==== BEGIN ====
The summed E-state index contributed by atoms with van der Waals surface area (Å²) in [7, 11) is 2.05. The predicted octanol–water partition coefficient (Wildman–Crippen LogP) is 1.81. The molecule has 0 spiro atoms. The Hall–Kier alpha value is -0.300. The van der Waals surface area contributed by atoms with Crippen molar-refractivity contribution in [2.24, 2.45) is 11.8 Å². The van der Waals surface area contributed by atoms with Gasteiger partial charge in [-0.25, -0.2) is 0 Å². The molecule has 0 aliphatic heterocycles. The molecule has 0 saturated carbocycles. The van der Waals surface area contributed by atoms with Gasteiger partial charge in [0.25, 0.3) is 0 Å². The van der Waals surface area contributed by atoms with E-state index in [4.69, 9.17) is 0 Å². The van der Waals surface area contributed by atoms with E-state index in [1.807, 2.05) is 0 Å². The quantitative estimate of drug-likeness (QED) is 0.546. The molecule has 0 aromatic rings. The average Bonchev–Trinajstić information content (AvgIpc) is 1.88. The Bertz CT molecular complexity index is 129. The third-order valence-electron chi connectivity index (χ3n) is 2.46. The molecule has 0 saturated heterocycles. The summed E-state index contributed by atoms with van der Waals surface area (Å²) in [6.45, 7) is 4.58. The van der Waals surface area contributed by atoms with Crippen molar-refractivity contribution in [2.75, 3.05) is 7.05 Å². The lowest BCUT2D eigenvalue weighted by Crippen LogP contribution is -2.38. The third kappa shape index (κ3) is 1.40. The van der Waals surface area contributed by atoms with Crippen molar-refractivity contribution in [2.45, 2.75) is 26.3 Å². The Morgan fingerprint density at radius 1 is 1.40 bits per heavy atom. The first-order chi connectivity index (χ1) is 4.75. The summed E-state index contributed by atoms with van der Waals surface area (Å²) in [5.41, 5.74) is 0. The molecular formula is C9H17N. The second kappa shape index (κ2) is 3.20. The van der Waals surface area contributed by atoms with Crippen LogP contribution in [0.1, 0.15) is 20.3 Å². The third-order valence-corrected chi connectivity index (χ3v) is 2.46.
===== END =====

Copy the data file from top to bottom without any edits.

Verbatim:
The summed E-state index contributed by atoms with van der Waals surface area (Å²) in [7, 11) is 2.05. The predicted octanol–water partition coefficient (Wildman–Crippen LogP) is 1.81. The molecule has 0 spiro atoms. The Hall–Kier alpha value is -0.300. The van der Waals surface area contributed by atoms with Crippen molar-refractivity contribution in [2.24, 2.45) is 11.8 Å². The van der Waals surface area contributed by atoms with Gasteiger partial charge in [-0.25, -0.2) is 0 Å². The molecule has 0 aliphatic heterocycles. The molecule has 0 saturated carbocycles. The van der Waals surface area contributed by atoms with Gasteiger partial charge in [0.25, 0.3) is 0 Å². The van der Waals surface area contributed by atoms with E-state index in [4.69, 9.17) is 0 Å². The van der Waals surface area contributed by atoms with E-state index in [1.807, 2.05) is 0 Å². The quantitative estimate of drug-likeness (QED) is 0.546. The molecule has 0 aromatic rings. The average Bonchev–Trinajstić information content (AvgIpc) is 1.88. The Bertz CT molecular complexity index is 129. The third-order valence-electron chi connectivity index (χ3n) is 2.46. The molecule has 0 saturated heterocycles. The summed E-state index contributed by atoms with van der Waals surface area (Å²) in [6.45, 7) is 4.58. The van der Waals surface area contributed by atoms with Crippen molar-refractivity contribution in [2.75, 3.05) is 7.05 Å². The lowest BCUT2D eigenvalue weighted by Crippen LogP contribution is -2.38. The third kappa shape index (κ3) is 1.40. The van der Waals surface area contributed by atoms with Crippen molar-refractivity contribution in [2.45, 2.75) is 26.3 Å². The Morgan fingerprint density at radius 1 is 1.40 bits per heavy atom. The first-order chi connectivity index (χ1) is 4.75. The summed E-state index contributed by atoms with van der Waals surface area (Å²) in [5.41, 5.74) is 0. The molecular formula is C9H17N. The second kappa shape index (κ2) is 3.20. The van der Waals surface area contributed by atoms with Crippen LogP contribution in [0.1, 0.15) is 20.3 Å². The third-order valence-corrected chi connectivity index (χ3v) is 2.46.